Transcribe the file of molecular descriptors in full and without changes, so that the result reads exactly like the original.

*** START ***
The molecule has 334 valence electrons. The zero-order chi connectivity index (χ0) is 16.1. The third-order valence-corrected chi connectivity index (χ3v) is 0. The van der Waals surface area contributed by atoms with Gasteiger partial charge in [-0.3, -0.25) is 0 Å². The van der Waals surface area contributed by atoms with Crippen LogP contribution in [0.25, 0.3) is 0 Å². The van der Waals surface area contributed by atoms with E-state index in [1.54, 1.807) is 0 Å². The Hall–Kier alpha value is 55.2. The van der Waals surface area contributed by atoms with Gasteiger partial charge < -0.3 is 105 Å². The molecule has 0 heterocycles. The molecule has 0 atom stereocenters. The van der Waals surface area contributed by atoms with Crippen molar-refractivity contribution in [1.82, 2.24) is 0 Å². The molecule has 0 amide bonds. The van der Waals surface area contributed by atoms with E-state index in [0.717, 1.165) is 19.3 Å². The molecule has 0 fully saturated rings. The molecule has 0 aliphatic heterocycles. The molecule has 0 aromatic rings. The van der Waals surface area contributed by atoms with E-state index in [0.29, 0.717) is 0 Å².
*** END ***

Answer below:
The molecule has 334 valence electrons. The zero-order chi connectivity index (χ0) is 16.1. The third-order valence-corrected chi connectivity index (χ3v) is 0. The van der Waals surface area contributed by atoms with Gasteiger partial charge in [-0.3, -0.25) is 0 Å². The van der Waals surface area contributed by atoms with Crippen LogP contribution in [0.25, 0.3) is 0 Å². The van der Waals surface area contributed by atoms with E-state index in [1.54, 1.807) is 0 Å². The Hall–Kier alpha value is 55.2. The van der Waals surface area contributed by atoms with Gasteiger partial charge < -0.3 is 105 Å². The molecule has 0 heterocycles. The molecule has 0 atom stereocenters. The van der Waals surface area contributed by atoms with Crippen molar-refractivity contribution in [1.82, 2.24) is 0 Å². The molecule has 0 amide bonds. The van der Waals surface area contributed by atoms with E-state index in [0.717, 1.165) is 19.3 Å². The molecule has 0 fully saturated rings. The molecule has 0 aliphatic heterocycles. The molecule has 0 aromatic rings. The van der Waals surface area contributed by atoms with E-state index in [0.29, 0.717) is 0 Å².